It cannot work: for European citizens are bored to death with their leaders. The more these leaders are ready to ignore the sense of crisis and disappointment expressed by the voters, the more voters are ready to reject any idea or policy coming from on high. The problem is less that Euroscepticism is on the rise as that Euro-enthusiasm has disappeared. It is safe to predict that if all European Union member-states were to vote on the Lisbon treaty, the result would be an Ireland-style rejection in at least half. The latest version of the dialectic of European integration - its new social pact - proclaims that people can vote "no" only to a certain extent, and that elites preserve the right not to take "no" for an answer. This process of "evasion by trivialisation" is the core of the EU's crisis.
A model no more
A brief comparison between the crisis in the European Union and the crisis in the United States offers an interesting perspective here, and highlights what should make European leaders truly nervous.
The US economy is in recession. The dollar is weak. Social inequality is rising. Many Americans are convinced that their political system is broken. George W Bush is the least popular president in American history. American power is kept hostage in Iraq. Opinion polls indicate a high degree of anti-Americanism around the world. In general the situation is gloomy. But amidst the gloom, there is a sense of momentum for change and the possibility of an alternative. The energy generated by Barack Obama's campaign makes many believe that America can reinvent itself. The perspective of a first-ever black president entering the White House has invigorated American politics. The "Obama promise" could turn out to be an illusion, but at present thousands of young Americans are excited and ready to do something for America. This period, and American elections more generally, demonstrate the major advantage of genuine democratic politics - its ability to turn fears and frustrations into hope.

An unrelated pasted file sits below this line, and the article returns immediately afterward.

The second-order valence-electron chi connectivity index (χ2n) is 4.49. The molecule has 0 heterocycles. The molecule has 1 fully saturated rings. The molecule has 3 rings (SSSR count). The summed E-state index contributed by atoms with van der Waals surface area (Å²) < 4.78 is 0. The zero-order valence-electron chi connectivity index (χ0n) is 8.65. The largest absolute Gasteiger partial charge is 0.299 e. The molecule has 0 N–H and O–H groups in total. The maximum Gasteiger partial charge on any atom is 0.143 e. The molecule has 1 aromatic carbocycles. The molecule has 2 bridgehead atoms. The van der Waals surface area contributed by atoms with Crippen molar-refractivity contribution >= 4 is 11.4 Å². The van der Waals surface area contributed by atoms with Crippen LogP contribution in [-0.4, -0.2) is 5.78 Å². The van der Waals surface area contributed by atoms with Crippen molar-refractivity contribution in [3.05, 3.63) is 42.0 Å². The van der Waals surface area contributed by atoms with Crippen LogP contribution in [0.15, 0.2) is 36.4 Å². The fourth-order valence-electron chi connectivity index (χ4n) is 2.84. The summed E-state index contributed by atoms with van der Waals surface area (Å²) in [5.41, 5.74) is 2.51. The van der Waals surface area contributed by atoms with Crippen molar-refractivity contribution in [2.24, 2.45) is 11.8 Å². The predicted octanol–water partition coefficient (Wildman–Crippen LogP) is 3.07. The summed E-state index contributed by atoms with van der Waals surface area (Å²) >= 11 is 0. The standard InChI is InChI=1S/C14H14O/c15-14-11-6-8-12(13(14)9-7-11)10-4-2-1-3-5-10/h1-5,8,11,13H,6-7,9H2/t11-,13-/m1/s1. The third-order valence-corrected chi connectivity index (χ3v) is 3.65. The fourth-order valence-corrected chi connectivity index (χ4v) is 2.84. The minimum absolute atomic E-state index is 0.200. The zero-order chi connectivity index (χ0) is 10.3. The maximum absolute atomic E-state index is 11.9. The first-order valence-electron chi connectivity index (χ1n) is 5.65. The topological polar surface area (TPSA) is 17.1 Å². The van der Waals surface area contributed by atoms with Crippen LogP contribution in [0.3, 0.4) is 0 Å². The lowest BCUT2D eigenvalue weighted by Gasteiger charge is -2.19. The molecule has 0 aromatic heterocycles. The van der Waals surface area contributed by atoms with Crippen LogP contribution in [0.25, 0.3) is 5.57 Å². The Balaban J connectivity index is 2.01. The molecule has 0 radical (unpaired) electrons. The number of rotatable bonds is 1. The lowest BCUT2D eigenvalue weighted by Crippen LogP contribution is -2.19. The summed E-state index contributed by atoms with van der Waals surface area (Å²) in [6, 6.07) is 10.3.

This energy for change is missing in Europe. There is no alternative that can mobilise the sentiments of the people. The very strength of the European project - its focus on piecemeal engineering and institutional reforms - can also become (and be seen as) its key weakness. This makes Europe boring and unattractive. I know many Europeans who are eager to go to America and campaign for Obama but I do not know anyone who was excited to go to campaign for the "yes" vote in Ireland. Today the world is shaped either by visionary authoritarian leaders or by powerful grassroots democratic movements - and Europe is lacking both. Europe has once again become the "old world".
European elites, by translating catastrophe into mere "turmoil" and by treating any "no" vote merely as a future "yes" vote, run the risk of becoming a victim - rather than making itself the agent - of the major contemporary global transformation. "Europe cannot continue to be a giant Switzerland", writes Kishore Mahbubani, the self-appointed prophet of the Asian century; at least "the Swiss can feel secure because they are surrounded by Europe" (see "Europe is a geopolitical dwarf", Financial Times, 21 May 2008).
Europe is not surrounded by Europe. While European Union citizens live in a bubble of security, they experience rising psychological insecurity about their future on a daily basis. Tony Judt is right when he asserts that the EU cannot realistically promise its members a future as comfortable and as prosperous as in the past. Indeed, the legitimacy of the European project was until now rooted in the EU's success in delivering prosperity and security to its citizens - along with the feeling that EU is the model for the world. In the 1990s, Europe was indeed - in a way that the disintegration of Yugoslavia even accentuated - both the "old continent" but the "new world".